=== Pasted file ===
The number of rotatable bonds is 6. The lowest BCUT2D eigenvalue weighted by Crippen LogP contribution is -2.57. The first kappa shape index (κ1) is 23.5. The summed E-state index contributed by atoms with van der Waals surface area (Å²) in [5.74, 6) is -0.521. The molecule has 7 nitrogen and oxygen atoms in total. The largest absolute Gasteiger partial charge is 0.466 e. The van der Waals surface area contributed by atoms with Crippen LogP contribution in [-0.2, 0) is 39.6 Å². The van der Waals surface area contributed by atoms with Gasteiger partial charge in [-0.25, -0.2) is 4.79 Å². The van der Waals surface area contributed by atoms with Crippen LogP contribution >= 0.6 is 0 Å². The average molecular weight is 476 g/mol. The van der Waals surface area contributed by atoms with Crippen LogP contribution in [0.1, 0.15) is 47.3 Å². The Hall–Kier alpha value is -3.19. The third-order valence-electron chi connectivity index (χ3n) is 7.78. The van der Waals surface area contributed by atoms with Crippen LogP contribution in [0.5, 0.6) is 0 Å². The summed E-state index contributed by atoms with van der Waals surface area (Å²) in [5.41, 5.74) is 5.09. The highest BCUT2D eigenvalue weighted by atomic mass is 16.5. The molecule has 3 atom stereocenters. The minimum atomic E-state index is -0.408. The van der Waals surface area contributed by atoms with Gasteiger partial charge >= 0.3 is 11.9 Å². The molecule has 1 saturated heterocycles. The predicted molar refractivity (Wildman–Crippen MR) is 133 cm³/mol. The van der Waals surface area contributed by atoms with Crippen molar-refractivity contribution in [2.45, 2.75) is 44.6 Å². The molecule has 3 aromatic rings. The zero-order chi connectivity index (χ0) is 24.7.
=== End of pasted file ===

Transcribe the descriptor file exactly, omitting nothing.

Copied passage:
The number of rotatable bonds is 6. The lowest BCUT2D eigenvalue weighted by Crippen LogP contribution is -2.57. The first kappa shape index (κ1) is 23.5. The summed E-state index contributed by atoms with van der Waals surface area (Å²) in [5.74, 6) is -0.521. The molecule has 7 nitrogen and oxygen atoms in total. The largest absolute Gasteiger partial charge is 0.466 e. The van der Waals surface area contributed by atoms with Crippen LogP contribution in [-0.2, 0) is 39.6 Å². The van der Waals surface area contributed by atoms with Gasteiger partial charge in [-0.25, -0.2) is 4.79 Å². The van der Waals surface area contributed by atoms with Crippen LogP contribution >= 0.6 is 0 Å². The average molecular weight is 476 g/mol. The van der Waals surface area contributed by atoms with Crippen LogP contribution in [0.1, 0.15) is 47.3 Å². The Hall–Kier alpha value is -3.19. The third-order valence-electron chi connectivity index (χ3n) is 7.78. The van der Waals surface area contributed by atoms with Crippen LogP contribution in [0.5, 0.6) is 0 Å². The summed E-state index contributed by atoms with van der Waals surface area (Å²) in [5.41, 5.74) is 5.09. The highest BCUT2D eigenvalue weighted by atomic mass is 16.5. The molecule has 3 atom stereocenters. The minimum atomic E-state index is -0.408. The van der Waals surface area contributed by atoms with Gasteiger partial charge >= 0.3 is 11.9 Å². The molecule has 1 saturated heterocycles. The predicted molar refractivity (Wildman–Crippen MR) is 133 cm³/mol. The van der Waals surface area contributed by atoms with Crippen molar-refractivity contribution in [2.45, 2.75) is 44.6 Å². The molecule has 3 aromatic rings. The zero-order chi connectivity index (χ0) is 24.7.